The rotator cuff consists of 4 muscles connected to the humerus and the shoulder via tendons.
A torn rotator cuff makes you unable to lift or rotate your arm. The American Academy of Orthopaedic Surgeons estimates that around 2 million people visit the doctor for a rotator cuff injury every year. This report only concerns the United States, so it should you a glimpse of just how common this condition is.
A tear in one or more of the tendons makes them detach from the humerus. The tear can be complete or partial. Regardless, it will cause severe movement restriction and pain.
To treat rotator cuff tears, your doctor may recommend surgical or nonsurgical solutions.
In this article, we will dissect the classic clinical presentation of a torn rotator cuff to help you identify this condition quickly. We will also cover the treatment options that repair this type of injury.
The signs and symptoms of torn rotator cuff
Unlike ACL tears (insert link of the article), rotator cuff tears may not immediately trigger pain. With that said, patients describe a unique snapping sound and unusual weakness in their upper arm after acute injury.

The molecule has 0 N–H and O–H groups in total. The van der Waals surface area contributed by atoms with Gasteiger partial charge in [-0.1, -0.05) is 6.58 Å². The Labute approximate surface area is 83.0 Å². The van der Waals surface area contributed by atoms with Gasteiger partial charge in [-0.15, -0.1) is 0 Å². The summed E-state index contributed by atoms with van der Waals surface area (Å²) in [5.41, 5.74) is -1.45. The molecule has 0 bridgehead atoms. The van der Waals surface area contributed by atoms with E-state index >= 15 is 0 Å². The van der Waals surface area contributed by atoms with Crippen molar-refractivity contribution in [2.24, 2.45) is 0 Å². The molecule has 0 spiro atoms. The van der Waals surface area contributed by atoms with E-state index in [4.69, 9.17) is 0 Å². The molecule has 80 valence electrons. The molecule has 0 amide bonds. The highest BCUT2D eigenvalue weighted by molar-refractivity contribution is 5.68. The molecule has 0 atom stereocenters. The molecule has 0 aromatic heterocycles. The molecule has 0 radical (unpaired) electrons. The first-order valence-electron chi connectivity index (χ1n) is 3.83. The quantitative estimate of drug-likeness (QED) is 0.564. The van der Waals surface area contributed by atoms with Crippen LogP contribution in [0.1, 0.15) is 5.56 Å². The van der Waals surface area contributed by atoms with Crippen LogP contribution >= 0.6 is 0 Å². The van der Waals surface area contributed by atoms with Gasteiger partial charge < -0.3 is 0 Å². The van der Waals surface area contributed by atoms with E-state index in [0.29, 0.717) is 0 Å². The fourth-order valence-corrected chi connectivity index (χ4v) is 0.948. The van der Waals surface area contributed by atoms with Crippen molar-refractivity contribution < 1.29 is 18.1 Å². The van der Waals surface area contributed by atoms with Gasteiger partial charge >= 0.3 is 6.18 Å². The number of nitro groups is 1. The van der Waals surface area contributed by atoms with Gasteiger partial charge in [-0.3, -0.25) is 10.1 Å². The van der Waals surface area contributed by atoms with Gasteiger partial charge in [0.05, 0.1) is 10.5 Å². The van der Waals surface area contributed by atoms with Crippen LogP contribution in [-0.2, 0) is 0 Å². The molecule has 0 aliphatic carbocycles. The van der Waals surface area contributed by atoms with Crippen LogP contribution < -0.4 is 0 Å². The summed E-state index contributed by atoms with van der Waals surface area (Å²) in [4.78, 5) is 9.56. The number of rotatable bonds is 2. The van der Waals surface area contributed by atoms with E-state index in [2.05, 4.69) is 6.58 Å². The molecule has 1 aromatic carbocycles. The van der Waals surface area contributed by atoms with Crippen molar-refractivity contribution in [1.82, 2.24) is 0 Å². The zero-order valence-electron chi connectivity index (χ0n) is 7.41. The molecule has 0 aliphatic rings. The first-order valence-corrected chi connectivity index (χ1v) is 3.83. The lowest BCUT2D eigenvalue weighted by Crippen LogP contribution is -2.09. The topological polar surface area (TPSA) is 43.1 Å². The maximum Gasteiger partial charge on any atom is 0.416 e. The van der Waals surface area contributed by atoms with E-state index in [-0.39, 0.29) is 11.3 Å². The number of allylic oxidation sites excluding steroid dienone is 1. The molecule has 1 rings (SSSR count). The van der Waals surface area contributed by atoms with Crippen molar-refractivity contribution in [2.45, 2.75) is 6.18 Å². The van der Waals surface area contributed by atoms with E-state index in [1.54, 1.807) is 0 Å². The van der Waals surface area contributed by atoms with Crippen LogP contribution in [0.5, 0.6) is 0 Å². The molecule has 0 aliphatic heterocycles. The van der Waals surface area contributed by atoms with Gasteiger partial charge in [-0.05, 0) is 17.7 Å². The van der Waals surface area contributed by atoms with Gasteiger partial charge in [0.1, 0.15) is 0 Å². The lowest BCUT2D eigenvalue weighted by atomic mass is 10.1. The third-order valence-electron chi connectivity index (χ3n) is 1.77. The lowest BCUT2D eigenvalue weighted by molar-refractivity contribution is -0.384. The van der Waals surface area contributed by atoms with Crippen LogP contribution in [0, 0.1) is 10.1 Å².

Other symptoms include:
- Sensing a pop when you move your arm
- Crepitus (i.e., cracking sensations) when moving the shoulder
- Pain that occurs even at rest
- Pain that occurs when lifting the arm
- Locked shoulder
- Weakness of the affected limb
In some cases, rotator cuff injuries may not directly cause any symptoms. Instead, the subsequent inflammation triggers pain, swelling, and restricted movements. When this inflammation takes place in the protective sacs of the shoulder joint (i.e., bursa), we refer to it as bursitis.
The management options of torn rotator cuff
Depending on the severity of your tear, the doctor may suggest different treatments.
Preferably, the doctor will do everything possible to avoid surgery. However, it can be the only solution for many patients with rotator cuff tears.
Examples of nonsurgical treatments for rotator cuff injuries include:
- Physical therapy
- Over-the-counter medications (e.g., ibuprofen, naproxen sodium)
A 2015 meta-analysis inspected the effectiveness of nonsurgical (i.e., conservative) treatments versus surgical procedures. Interestingly, the authors found that surgery may not always be superior to conservative treatments.
They concluded that further research is necessary before drawing any conclusions. Albeit, current evidence does not support the absolute efficacy of surgical procedures over conservative treatments.
Your doctor will assess the location of the tear and its severity. Based on this information, he/she will decide which approach suits you best. For instance, reattaching the torn tendons may be sufficient in some cases.
Rotator cuff injuries are prevalent in all ages, especially active adults. The rapid management of this condition lowers the risk of long-lasting complications.
Hopefully, this article managed to simplify the topic of the torn rotator cuff and helped you become familiar with this condition.
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Dr. Kevin Crawford